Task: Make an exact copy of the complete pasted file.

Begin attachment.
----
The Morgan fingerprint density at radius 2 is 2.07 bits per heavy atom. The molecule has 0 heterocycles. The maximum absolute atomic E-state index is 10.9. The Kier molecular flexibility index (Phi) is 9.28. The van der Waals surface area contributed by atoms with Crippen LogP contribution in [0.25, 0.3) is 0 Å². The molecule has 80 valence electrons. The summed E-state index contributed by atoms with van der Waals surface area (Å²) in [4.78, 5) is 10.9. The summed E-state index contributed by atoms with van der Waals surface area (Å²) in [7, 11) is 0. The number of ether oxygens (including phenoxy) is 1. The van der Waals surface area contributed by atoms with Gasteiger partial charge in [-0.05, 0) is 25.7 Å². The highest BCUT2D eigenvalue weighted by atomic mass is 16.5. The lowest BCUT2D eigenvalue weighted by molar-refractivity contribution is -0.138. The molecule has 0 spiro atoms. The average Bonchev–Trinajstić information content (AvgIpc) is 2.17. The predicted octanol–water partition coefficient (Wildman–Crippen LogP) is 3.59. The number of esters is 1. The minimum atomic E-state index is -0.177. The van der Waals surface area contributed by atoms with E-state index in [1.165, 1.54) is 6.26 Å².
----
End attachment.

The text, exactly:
The Morgan fingerprint density at radius 2 is 2.07 bits per heavy atom. The molecule has 0 heterocycles. The maximum absolute atomic E-state index is 10.9. The Kier molecular flexibility index (Phi) is 9.28. The van der Waals surface area contributed by atoms with Crippen LogP contribution in [0.25, 0.3) is 0 Å². The molecule has 80 valence electrons. The summed E-state index contributed by atoms with van der Waals surface area (Å²) in [4.78, 5) is 10.9. The summed E-state index contributed by atoms with van der Waals surface area (Å²) in [7, 11) is 0. The number of ether oxygens (including phenoxy) is 1. The van der Waals surface area contributed by atoms with Gasteiger partial charge in [-0.05, 0) is 25.7 Å². The highest BCUT2D eigenvalue weighted by atomic mass is 16.5. The lowest BCUT2D eigenvalue weighted by molar-refractivity contribution is -0.138. The molecule has 0 spiro atoms. The average Bonchev–Trinajstić information content (AvgIpc) is 2.17. The predicted octanol–water partition coefficient (Wildman–Crippen LogP) is 3.59. The number of esters is 1. The minimum atomic E-state index is -0.177. The van der Waals surface area contributed by atoms with E-state index in [1.165, 1.54) is 6.26 Å².